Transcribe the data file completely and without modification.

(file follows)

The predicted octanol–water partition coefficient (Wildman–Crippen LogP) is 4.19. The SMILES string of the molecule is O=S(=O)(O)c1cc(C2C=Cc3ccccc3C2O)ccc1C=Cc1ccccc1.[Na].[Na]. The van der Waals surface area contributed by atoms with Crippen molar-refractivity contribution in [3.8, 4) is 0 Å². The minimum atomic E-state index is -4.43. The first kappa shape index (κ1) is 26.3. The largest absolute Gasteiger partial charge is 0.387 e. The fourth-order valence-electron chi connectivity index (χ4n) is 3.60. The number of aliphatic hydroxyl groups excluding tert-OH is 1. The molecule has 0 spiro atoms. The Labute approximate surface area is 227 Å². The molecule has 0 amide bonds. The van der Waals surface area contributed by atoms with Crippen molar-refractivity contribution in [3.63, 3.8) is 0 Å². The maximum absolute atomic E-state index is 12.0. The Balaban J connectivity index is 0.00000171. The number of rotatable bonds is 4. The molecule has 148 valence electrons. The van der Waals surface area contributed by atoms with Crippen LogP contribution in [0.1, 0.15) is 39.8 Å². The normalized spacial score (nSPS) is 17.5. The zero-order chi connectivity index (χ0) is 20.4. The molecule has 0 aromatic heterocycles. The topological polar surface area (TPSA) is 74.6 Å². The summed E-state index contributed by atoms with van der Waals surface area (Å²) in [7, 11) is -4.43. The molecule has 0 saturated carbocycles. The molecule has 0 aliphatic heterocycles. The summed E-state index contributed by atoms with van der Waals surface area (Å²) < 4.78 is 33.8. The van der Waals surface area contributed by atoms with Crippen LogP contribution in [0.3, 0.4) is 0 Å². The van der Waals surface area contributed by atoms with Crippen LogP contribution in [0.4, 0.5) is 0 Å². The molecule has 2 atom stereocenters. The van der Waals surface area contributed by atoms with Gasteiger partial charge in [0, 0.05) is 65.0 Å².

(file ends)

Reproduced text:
The predicted octanol–water partition coefficient (Wildman–Crippen LogP) is 4.19. The SMILES string of the molecule is O=S(=O)(O)c1cc(C2C=Cc3ccccc3C2O)ccc1C=Cc1ccccc1.[Na].[Na]. The van der Waals surface area contributed by atoms with Crippen molar-refractivity contribution in [3.8, 4) is 0 Å². The minimum atomic E-state index is -4.43. The first kappa shape index (κ1) is 26.3. The largest absolute Gasteiger partial charge is 0.387 e. The fourth-order valence-electron chi connectivity index (χ4n) is 3.60. The number of aliphatic hydroxyl groups excluding tert-OH is 1. The molecule has 0 spiro atoms. The Labute approximate surface area is 227 Å². The molecule has 0 amide bonds. The van der Waals surface area contributed by atoms with Crippen molar-refractivity contribution in [3.63, 3.8) is 0 Å². The maximum absolute atomic E-state index is 12.0. The Balaban J connectivity index is 0.00000171. The number of rotatable bonds is 4. The molecule has 148 valence electrons. The van der Waals surface area contributed by atoms with Crippen LogP contribution in [0.1, 0.15) is 39.8 Å². The normalized spacial score (nSPS) is 17.5. The zero-order chi connectivity index (χ0) is 20.4. The molecule has 0 aromatic heterocycles. The topological polar surface area (TPSA) is 74.6 Å². The summed E-state index contributed by atoms with van der Waals surface area (Å²) in [7, 11) is -4.43. The molecule has 0 saturated carbocycles. The molecule has 0 aliphatic heterocycles. The summed E-state index contributed by atoms with van der Waals surface area (Å²) < 4.78 is 33.8. The van der Waals surface area contributed by atoms with Crippen LogP contribution in [0.3, 0.4) is 0 Å². The van der Waals surface area contributed by atoms with Crippen LogP contribution in [0.4, 0.5) is 0 Å². The molecule has 2 atom stereocenters. The van der Waals surface area contributed by atoms with Gasteiger partial charge in [0, 0.05) is 65.0 Å².